“Mrow?” she asked him enquiringly. He was sitting on the floor with a chair lying on its side next to him.

     “Nothing to worry about, Molly, I just sat on the edge of the chair, that’s all. Now come sit on your chair and have breakfast.”

     Molly jumped on a chair that was stacked high with cushions. They were piled so that she could reach her food on the table.

     “Well, no need to stare. Dig in, help yourself to some of everything,” said Bernard, helping himself to a large plateful of delicious looking food.

     Molly took him for his words and helped herself to a bit of everything. Half the foods there she had never tried before and she enjoyed herself immensely. When every last mouthful had been eaten and Bernard had cleared up, they sat next to a small Christmas tree which had a few presents under it. Bernard looked at one of them in surprise.

     “That wasn’t there last night. What is it?”

     Molly watched him with excitement as he examined a slightly damaged Christmas card. On the front was a picture of a house covered in snow and inside there was no writing. There was however, a small, muddy paw print that looked suspiciously like Molly’s.

     “Wow, thanks, Molly!” he said after staring at it for a moment. “It looks great, really.”

     Molly purred happily, hoping he was telling the truth when he said he liked it. She prodded a bag that was next to it.

     “Hmm, what’s this, Molly? Surely you didn’t go to the trouble of getting me something?”

     He reached in an orange hand and pulled out a beanie that was especially made to suit a Grundo shaped head.

     “Oh Molly, I love it! Where did you get it?” He placed the beanie on his head and at once took on a very festive look because the beanie was red and green. Molly purred even louder in delight, closing her eye in pleasure. She was enjoying Christmas already, and the day had only just started.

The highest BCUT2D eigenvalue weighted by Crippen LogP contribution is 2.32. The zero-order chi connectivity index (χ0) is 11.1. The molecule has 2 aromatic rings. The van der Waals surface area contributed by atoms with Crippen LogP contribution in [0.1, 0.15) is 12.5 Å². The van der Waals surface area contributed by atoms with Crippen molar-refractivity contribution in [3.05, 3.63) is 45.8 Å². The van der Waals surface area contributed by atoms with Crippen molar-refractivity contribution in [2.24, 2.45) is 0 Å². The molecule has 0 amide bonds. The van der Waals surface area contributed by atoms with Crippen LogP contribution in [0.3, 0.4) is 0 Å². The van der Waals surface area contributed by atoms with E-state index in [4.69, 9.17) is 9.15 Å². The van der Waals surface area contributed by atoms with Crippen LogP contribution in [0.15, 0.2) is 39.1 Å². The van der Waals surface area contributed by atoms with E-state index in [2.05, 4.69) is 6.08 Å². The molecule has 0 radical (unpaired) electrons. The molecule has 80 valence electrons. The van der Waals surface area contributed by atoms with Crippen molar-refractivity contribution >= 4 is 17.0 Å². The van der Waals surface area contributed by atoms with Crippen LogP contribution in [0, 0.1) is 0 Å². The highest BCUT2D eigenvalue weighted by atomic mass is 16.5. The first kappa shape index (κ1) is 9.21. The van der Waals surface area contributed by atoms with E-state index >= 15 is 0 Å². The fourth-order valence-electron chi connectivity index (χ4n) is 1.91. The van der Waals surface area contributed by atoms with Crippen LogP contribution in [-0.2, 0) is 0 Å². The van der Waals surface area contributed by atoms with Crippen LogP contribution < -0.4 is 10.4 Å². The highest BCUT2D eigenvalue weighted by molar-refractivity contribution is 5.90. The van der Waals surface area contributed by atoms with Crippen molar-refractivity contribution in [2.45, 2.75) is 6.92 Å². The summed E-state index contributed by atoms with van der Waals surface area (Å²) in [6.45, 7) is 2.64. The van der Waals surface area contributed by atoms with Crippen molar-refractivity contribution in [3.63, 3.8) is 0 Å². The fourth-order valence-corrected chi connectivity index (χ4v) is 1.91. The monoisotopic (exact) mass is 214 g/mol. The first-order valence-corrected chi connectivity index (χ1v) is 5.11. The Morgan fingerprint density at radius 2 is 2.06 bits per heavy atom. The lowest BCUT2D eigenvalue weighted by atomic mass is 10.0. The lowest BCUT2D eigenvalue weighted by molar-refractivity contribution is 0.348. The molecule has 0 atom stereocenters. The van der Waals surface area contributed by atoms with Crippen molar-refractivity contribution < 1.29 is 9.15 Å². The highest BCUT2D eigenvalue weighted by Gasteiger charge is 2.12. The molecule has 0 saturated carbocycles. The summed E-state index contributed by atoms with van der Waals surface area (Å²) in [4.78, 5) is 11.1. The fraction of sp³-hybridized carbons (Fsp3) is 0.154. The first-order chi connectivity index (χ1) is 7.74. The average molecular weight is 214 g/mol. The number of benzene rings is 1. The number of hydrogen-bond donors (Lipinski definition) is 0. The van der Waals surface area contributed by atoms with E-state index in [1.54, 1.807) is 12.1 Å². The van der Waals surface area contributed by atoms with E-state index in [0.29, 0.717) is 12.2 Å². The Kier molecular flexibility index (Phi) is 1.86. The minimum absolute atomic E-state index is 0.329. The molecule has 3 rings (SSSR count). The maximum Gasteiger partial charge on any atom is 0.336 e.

“Ok, now you can open your presents,” said Bernard, reaching out and grabbing a small gift from under the tree. “Open this one first. I want to save the best for last.”

     Molly bounded over to the present excitedly and tore the wrapping paper up messily with her claws. Inside was a brand new purple collar with a tag saying her name in big letters.

     “Do you like it? You don’t have to wear it if you don’t want to, but I thought it would suit you...”

     Molly purred happily, trying to tell Bernard that she loved it. She wasn’t quite sure how to get it on, though, and after a few failed head butts at it, Bernard put it on for her.

     “Now open your other present,” said Bernard, sounding as excited as Molly felt. She tore a slightly larger parcel open and inside, just as Molly had suspected, was a faerie petpet paint brush.

     “We can go and get you painted in a few days time when the Rainbow Pool is open. I expect even it closes for Christmas. Now, would you like to go for a walk?”

     Molly stood up, still purring, and headed towards the front door.

     “I will take that as a yes,” said Bernard, grabbing a coat and opening the front door.

     “Mrow,” said Molly in reply. She followed Bernard outside and waited while they shut the door before heading off for a random walk around part of Kreludor.


     “Hey look, Molly, it’s my shop! You haven’t seen that in a while, have you?”

     Molly shook her head. She had only seen Bernard’s bookshop a couple of times and always very briefly. She peered in at a window and thought it looked rather empty.

     “Mrow?” said asked him enquiringly.